As they began to probe why the dropout rate was as high as it was, they found that plenty of girls stopped going to school because of an abject lack of sanitation facilities on campus. "We increased the number of toilets, drinking water facilities and installed taps for washing hands in schools. Children are present in the school for nine months in any given year, and so our team designed nine different steps as part of our Water, Sanitation and Hygiene at schools (WASH) project. We formed teams among school students to look after these facilities systematically. Under the School Health and Sanitation (SHS) programme, thematic orientations and bi-monthly water testing is conducted across schools. In villages facing severe water shortages, rooftop rainwater harvesting structures are being constructed at schools." Kalike has worked in 200 government schools and 487 anganwadis in this region across projects.
As a result, at least 11,745 children have access to safe drinking water in the government schools present in Yadgir district now. While the organisation had solved the water and sanitation issues and empowered kids by helping them read and write Kannada, learning English was still some way away. Therefore, Kalike introduced their English courses in 2012 for students in Classes 5 to 7. Wmpowered with Kannada and English more of them were managing to pass their exams and move to higher classes instead of dropping out.
A kitchen garden in one of the government schools in Yadgir
When farmers finally began to stay back in Yadgir
In 2012, when the Government of Karnataka was working on the Human Development Index in different districts, Kalike was entrusted with the job of surveying HDI in Yadgir. Shivakumar explains, "Usually this work is assigned to the educational institutions but it was the first time that the government assigned it to two different NGOs and we were one of them. It was during this phase that we understood that education alone can't bring change. There were different aspects like livelihood, women empowerment, agriculture and farmers, skill development, disaster relief and so on."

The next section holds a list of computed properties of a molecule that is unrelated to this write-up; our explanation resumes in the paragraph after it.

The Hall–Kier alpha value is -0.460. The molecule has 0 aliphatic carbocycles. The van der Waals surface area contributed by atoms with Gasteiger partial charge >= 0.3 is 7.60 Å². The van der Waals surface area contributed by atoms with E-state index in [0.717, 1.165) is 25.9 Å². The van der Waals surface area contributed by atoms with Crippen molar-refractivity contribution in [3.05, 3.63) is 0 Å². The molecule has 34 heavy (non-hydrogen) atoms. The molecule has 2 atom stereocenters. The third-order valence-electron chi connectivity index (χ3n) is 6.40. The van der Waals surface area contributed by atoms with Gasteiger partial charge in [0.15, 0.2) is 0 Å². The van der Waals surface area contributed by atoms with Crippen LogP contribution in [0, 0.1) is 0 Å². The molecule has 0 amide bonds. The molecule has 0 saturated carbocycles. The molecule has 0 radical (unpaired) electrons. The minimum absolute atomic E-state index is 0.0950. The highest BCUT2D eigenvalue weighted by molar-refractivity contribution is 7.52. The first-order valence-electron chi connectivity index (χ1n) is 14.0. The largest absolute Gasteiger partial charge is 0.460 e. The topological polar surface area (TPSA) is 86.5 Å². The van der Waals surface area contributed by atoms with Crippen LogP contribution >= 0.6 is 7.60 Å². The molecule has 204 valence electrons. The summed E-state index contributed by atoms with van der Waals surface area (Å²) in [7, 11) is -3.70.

Once Kalike submitted the Human Development Index report, they started focusing on the lives of farmers. Therefore, they tied up with the University of Agricultural Sciences in Raichur district and brought science to the agrarian community. "Even before we could intervene, farmers had their traditional way of growing crops. They produced green gram, red gram and groundnuts besides growing jowar and paddy. What we did was introduce them to a package of practices. We introduced them to different varieties of crops instead of changing their traditional way of growing crops. The agriculture in North Karnataka is mainly dependent on rains. We bought seeds from Andhra Pradesh that could were high yield and gave them to farmers. They were able to see the results. Earlier, in one acre, these farmers could grow only two to three quintals of green gram. But after the shift in their agricultural practices, they were able to grow four to six quintals of green gram in one acre."
Village resource person sharing information with other farmers
Besides increasing the yield, Kalike and the team from the Indian Institute of Horticulture in Bengaluru introduced horticulture crops and vegetables to these farmers. "The institute provided us with these seeds so that farmers could grow and sell them in their local markets. We ensured that the farmers, their children and families did not move out of the villages in Yadgir for employment. At the same time, we got machinery and rented it to them."
Connecting over those air waves
Besides all of this, Kalike also launched a Community Radio Station (CRS) called Kalike Dhwani 90.4 FM, to really get the community engaged and connected. "This radio station is one-of-a-kind in Yadgir. The programmes are aimed at creating awareness about the importance of quality education and better nutrition for mother and child; better agricultural practices for farmers; advocate safe sanitation practices and spread information about employment opportunities and vocational training programmes. These awareness programmes are aligned with government schemes," he trails off.
For more on them, check kalike.org